Ealing Studios’ latest project marks a return to feature film-making for US director John Landis.

Simon Pegg and Andy Serkis as Burke & Hare

A black comedy about two real-life murderers who set up a lucrative business providing bodies to the medical profession in Edinburgh in 1828, Burke & Hare marks the return to features of veteran US director John Landis, whose credits include An American Werewolf In London and Michael Jackson’s iconic Thriller video.

Produced by the UK’s Ealing Studios, the $14m (£9m) film wraps this weekend (March 20th) after an eight week shoot which included a week in Edinburgh, some interior scenes in Ealing and various locations across the UK.

The idea for the film originated with Piers Ashworth and Nick Moorcroft, who penned the script and showed it to Ealing Studio’s co-owner and regular producer Barnaby Thompson, with whom they had worked with on both of Ealing’s St Trinian’s films.

“It was very much in the spirit of the old Ealing movies like The Ladykillers and Kind Hearts And Coronets, which is a particular kind of comedy that appeals to me,” says Thompson. “And it was just a very funny idea.”

At the same time, Landis had expressed his interest in the idea of making a film in the UK to a mutual friend, British film director Gurinder Chadha, who suggested that he pay Thompson a visit.

“We sat down and he knew all the old Ealing movies and he talked about how much he loved them and it just struck me that he would be right for this kind of material,” says Thompson, whose credits include Dorian Gray and Easy Virtue.

“In some ways it is not dissimilar from the balance of horror and comedy that he pulled off so magnificently in An American Werewolf In London,” he adds.

Landis, whose last feature was Susan’s Plan in 1998, has concentrated on TV projects for the last 10 years, including the Emmy award-winning documentary Mr. Warmth: The Don Rickles Project. So what attracted him to Burke And Hare?

“It was a very unusual and witty screenplay and the chance to make something different. And it offered me the chance to work in England again with some wonderful actors,” he says.

“[John] was a bit burnt out by his last films for the studios. In a funny way he is more appreciated internationally than he is in America,” adds Thompson.

Burke & Hare stars Simon Pegg and Andy Serkis as the two partners in crime, although Serkis’ part was originally meant to be played by Doctor Who star David Tennant, who pulled out after signing up for a pilot in LA.

“That was the choice he made, which I think was the wrong one,” laughs Thompson.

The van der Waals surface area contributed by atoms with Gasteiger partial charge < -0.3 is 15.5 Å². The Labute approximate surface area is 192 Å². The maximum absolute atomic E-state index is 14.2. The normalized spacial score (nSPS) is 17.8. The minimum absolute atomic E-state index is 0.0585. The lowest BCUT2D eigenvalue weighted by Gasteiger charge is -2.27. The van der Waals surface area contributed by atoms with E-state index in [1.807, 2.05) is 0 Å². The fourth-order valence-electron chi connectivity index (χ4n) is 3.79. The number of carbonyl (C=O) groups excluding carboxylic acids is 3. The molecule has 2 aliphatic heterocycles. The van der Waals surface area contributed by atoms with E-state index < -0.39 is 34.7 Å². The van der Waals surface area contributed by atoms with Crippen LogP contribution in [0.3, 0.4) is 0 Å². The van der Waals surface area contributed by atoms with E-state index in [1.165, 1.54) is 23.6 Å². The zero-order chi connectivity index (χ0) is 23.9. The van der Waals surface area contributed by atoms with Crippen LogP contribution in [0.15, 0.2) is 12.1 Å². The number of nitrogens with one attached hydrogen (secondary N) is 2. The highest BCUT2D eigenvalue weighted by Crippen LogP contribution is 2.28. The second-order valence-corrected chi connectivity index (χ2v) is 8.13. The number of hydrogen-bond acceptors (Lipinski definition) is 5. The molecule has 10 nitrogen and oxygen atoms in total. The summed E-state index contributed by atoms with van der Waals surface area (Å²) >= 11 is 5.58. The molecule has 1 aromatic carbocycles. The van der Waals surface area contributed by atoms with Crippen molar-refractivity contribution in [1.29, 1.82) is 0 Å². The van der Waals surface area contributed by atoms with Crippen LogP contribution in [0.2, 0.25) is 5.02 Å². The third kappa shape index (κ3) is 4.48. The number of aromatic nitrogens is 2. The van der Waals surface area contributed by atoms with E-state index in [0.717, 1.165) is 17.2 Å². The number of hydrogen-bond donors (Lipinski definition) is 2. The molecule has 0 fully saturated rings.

“But we are very happy with Andy. What is nice about this role is that it gives him the chance to be seen as much more a version of himself and to play a lead in the traditional sense,” he adds.

The supporting cast includes a string of big British names including Tim Curry, Hugh Bonneville, Tom Wilkinson, Sir Christopher Lee and Jenny Agutter. Isla Fisher also stars as Burke’s love interest.

The film has been partly funded by Ealing Studios, together with Nigel Green’s Entertainment Film Distribution which has picked up the film for UK distribution and boarded as a partner on the film.

“It means that Entertainment put up more than just the minimum guarantee for the UK and that we are working with them right the way through the process so that we produce the film that they are expecting to see,” explains Ealing Studios CEO James Spring.

This is the third time the two companies have adopted this partnership arrangement following the two St Trinian’s films. “It’s on a film by film basis, but so far it’s worked very well,” he adds.

Meanwhile the studio’s sales arm has secured pre sales in France (La Fabrique Du Film), Canada (Maple Films), Greece (Odeon), Middle East (Prime Pictures), Australia (Transmission) and Cinesky for airlines.

The rest of the financing comes from the UK’s Prescience, which has provided debt and some gap financing through film fund Aegis, and from Quickfire which put up a sales advance to cover further distribution deals.

The film will be launched at Cannes with a short promo to woo more potential buyers. “The balance for us was making enough pre-sales to demonstrate the viability of the film, but leaving enough unsold that there would be a good return out of those territories,” says Spring.

And the Ealing team are more than happy with Landis’ work. “There have been lots of comments from people both in front of and behind the camera about his skills as a director,” says Spring. “That’s when you realise that you are working with someone who has had huge success in the past.”